The system can also be configured to temporarily adjust the collation thresholds for periods during which abnormal activity is to be expected. For example, substantial increases in the duration, cost, and frequency of telephone calls is to be expected in most countries at around Christmas time, and may cause alerts if the sensitivity of the system is not reduced. Temporary sensitivity adjustments are specified by the start time and date, and end time and date of the period during which the adjustment will apply, and the percentage change that is to be made to the profilers' collation thresholds. For example, the reduction in sensitivity required for a Christmas period could be specified by the times 00:00:00 21 December, 00:00:00 27 December, and the percentage +20 percent. If the collation sensitivity was 1.0 before this period, it would be set to 1.2 within it, and reset to its original value of 1.0 at its end.
The system allows ranges of network elements to be excluded from analysis by the system altogether. This lets the network operator exclude from analysis network elements that are expected to behave erratically, and hence may generate large numbers of irrelevant alerts. For example, when the system is applied to traffic on a telecommunications network, alerts can be generated by commercial services such as competition lines, which tend to display massive short term increases in activity. The list of ranges of excluded elements can be updated while the system is in operation, allowing the network operator's alert investigation team to add ranges of elements that persistently generate meaningless alerts.
An example of how the system would be applied and practised is now described. Consider the values given in Table 1 where two profilers monitor the cost of calls to two ranges of telephone numbers. Such a system would be used to detect certain types of telecommunications fraud that are characterised by large numbers of high cost calls to a small set of destination numbers.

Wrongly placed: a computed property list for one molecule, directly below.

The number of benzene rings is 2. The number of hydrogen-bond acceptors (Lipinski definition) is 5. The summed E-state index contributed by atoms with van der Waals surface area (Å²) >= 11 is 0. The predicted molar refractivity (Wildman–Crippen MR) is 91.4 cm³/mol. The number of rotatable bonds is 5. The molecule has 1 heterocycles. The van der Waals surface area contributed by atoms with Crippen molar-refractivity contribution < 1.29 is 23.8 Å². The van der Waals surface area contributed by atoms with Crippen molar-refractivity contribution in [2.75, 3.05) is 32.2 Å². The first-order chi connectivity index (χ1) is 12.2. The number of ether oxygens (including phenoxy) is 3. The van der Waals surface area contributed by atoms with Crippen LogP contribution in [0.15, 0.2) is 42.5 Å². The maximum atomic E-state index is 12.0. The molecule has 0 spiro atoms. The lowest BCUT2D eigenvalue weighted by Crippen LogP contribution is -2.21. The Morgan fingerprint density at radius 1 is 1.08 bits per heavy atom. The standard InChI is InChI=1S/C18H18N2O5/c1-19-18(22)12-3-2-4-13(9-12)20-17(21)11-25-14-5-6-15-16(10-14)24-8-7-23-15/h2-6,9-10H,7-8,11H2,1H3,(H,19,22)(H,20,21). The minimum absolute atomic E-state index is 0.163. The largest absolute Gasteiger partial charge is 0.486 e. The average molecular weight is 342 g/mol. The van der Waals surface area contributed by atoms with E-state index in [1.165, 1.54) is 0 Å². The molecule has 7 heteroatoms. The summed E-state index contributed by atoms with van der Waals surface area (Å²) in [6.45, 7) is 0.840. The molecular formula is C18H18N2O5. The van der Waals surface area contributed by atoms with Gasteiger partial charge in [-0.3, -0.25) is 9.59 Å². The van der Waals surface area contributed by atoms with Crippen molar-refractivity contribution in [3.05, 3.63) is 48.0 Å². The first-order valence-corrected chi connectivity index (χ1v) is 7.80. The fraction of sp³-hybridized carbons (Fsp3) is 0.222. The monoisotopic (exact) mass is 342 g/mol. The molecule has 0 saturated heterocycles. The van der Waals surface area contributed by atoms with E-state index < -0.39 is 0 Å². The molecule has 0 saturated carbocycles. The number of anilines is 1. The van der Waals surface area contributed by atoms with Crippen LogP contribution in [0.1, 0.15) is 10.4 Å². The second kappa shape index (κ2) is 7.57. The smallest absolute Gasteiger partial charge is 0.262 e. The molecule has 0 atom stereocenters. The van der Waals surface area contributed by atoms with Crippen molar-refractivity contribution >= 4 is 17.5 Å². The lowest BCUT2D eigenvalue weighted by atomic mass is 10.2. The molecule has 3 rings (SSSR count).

1Profile value at end of nth profiling period
2Median of the (n − 15)th to (n − 1)th profile values
The first profiler accumulates the cost of calls to numbers between 112000000 and 119999999 over the profiling period, and the second, to numbers between 820000000 and 839999999. Since call cost is usually explicitly represented in the data streams provided by telecommunications networks, the profilers need apply no function to the call cost information before accumulating it. Assume that the profiling period is chosen to be 24 hours (so that the profilers represent the total costs of calls to numbers in the profilers' ranges over 24 hour periods) and that the number of previous profiles from which the collation threshold is derived is 14 (so that the collation threshold is based on the values of the profiles for the preceding two weeks). The median function will be used to extract the collation threshold from those 14 profiles, because the median of the profiles is largely unaffected by profiles that have particularly large or small values, reducing the risk that meaningless alerts are generated by normal fluctuations.